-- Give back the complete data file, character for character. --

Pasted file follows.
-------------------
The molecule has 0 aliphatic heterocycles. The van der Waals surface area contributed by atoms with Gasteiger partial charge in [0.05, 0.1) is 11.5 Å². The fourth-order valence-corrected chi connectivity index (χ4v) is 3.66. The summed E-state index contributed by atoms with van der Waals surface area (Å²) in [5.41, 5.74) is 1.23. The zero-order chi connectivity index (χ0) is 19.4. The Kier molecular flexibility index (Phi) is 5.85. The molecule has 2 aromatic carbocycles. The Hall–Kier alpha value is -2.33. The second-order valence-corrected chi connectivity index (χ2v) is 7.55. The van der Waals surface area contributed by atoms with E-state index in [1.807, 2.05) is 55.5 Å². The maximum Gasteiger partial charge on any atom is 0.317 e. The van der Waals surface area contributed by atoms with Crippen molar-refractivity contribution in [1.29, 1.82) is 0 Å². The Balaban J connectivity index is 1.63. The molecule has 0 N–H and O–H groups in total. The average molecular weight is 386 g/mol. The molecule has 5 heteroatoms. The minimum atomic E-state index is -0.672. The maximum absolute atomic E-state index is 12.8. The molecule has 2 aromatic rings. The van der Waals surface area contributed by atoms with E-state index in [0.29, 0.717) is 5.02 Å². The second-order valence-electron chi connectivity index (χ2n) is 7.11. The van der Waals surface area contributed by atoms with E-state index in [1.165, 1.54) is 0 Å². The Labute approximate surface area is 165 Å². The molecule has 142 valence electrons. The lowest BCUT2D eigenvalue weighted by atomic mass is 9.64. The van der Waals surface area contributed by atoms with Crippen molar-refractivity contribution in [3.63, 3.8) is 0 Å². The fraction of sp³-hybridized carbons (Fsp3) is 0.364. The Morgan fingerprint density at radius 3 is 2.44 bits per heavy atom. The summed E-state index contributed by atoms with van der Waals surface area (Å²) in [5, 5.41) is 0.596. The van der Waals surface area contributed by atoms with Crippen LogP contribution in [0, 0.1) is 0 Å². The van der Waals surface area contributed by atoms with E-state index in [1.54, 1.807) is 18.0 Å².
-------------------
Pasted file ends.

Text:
The molecule has 0 aliphatic heterocycles. The van der Waals surface area contributed by atoms with Gasteiger partial charge in [0.05, 0.1) is 11.5 Å². The fourth-order valence-corrected chi connectivity index (χ4v) is 3.66. The summed E-state index contributed by atoms with van der Waals surface area (Å²) in [5.41, 5.74) is 1.23. The zero-order chi connectivity index (χ0) is 19.4. The Kier molecular flexibility index (Phi) is 5.85. The molecule has 2 aromatic carbocycles. The Hall–Kier alpha value is -2.33. The second-order valence-corrected chi connectivity index (χ2v) is 7.55. The van der Waals surface area contributed by atoms with E-state index in [1.807, 2.05) is 55.5 Å². The maximum Gasteiger partial charge on any atom is 0.317 e. The van der Waals surface area contributed by atoms with Crippen molar-refractivity contribution in [1.29, 1.82) is 0 Å². The Balaban J connectivity index is 1.63. The molecule has 0 N–H and O–H groups in total. The average molecular weight is 386 g/mol. The molecule has 5 heteroatoms. The minimum atomic E-state index is -0.672. The maximum absolute atomic E-state index is 12.8. The molecule has 2 aromatic rings. The van der Waals surface area contributed by atoms with E-state index in [0.29, 0.717) is 5.02 Å². The second-order valence-electron chi connectivity index (χ2n) is 7.11. The van der Waals surface area contributed by atoms with E-state index in [1.165, 1.54) is 0 Å². The Labute approximate surface area is 165 Å². The molecule has 142 valence electrons. The lowest BCUT2D eigenvalue weighted by atomic mass is 9.64. The van der Waals surface area contributed by atoms with Crippen molar-refractivity contribution in [3.63, 3.8) is 0 Å². The fraction of sp³-hybridized carbons (Fsp3) is 0.364. The Morgan fingerprint density at radius 3 is 2.44 bits per heavy atom. The summed E-state index contributed by atoms with van der Waals surface area (Å²) in [5, 5.41) is 0.596. The van der Waals surface area contributed by atoms with Crippen LogP contribution in [0, 0.1) is 0 Å². The van der Waals surface area contributed by atoms with E-state index in [1.54, 1.807) is 18.0 Å².